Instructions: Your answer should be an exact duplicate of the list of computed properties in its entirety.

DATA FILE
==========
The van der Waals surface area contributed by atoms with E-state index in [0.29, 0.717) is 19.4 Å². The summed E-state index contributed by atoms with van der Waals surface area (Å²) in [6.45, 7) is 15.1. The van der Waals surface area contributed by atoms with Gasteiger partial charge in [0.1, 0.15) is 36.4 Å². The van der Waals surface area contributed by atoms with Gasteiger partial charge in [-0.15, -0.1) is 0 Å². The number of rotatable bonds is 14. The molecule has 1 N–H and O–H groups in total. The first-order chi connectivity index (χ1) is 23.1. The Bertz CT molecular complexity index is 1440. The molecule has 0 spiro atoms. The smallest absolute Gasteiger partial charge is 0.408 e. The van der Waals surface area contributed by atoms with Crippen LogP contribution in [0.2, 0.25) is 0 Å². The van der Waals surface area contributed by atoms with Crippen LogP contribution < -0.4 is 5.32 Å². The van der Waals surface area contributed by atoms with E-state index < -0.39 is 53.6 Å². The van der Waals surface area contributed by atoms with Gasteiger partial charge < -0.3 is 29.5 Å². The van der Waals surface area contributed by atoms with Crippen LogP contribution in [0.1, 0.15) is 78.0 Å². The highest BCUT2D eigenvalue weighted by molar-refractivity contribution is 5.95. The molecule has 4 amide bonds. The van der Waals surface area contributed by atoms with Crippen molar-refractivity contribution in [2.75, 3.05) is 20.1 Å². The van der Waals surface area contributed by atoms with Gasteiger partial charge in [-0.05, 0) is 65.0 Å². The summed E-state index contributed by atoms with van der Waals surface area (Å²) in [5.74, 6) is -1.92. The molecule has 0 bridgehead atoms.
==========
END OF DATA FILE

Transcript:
The van der Waals surface area contributed by atoms with E-state index in [0.29, 0.717) is 19.4 Å². The summed E-state index contributed by atoms with van der Waals surface area (Å²) in [6.45, 7) is 15.1. The van der Waals surface area contributed by atoms with Gasteiger partial charge in [0.1, 0.15) is 36.4 Å². The van der Waals surface area contributed by atoms with Gasteiger partial charge in [-0.15, -0.1) is 0 Å². The number of rotatable bonds is 14. The molecule has 1 N–H and O–H groups in total. The first-order chi connectivity index (χ1) is 23.1. The Bertz CT molecular complexity index is 1440. The molecule has 0 spiro atoms. The smallest absolute Gasteiger partial charge is 0.408 e. The van der Waals surface area contributed by atoms with Crippen LogP contribution in [0.2, 0.25) is 0 Å². The van der Waals surface area contributed by atoms with Crippen LogP contribution < -0.4 is 5.32 Å². The van der Waals surface area contributed by atoms with E-state index < -0.39 is 53.6 Å². The van der Waals surface area contributed by atoms with Gasteiger partial charge < -0.3 is 29.5 Å². The van der Waals surface area contributed by atoms with Crippen LogP contribution in [0.1, 0.15) is 78.0 Å². The highest BCUT2D eigenvalue weighted by molar-refractivity contribution is 5.95. The molecule has 4 amide bonds. The van der Waals surface area contributed by atoms with Crippen molar-refractivity contribution in [2.75, 3.05) is 20.1 Å². The van der Waals surface area contributed by atoms with Gasteiger partial charge in [-0.05, 0) is 65.0 Å². The summed E-state index contributed by atoms with van der Waals surface area (Å²) in [5.74, 6) is -1.92. The molecule has 0 bridgehead atoms.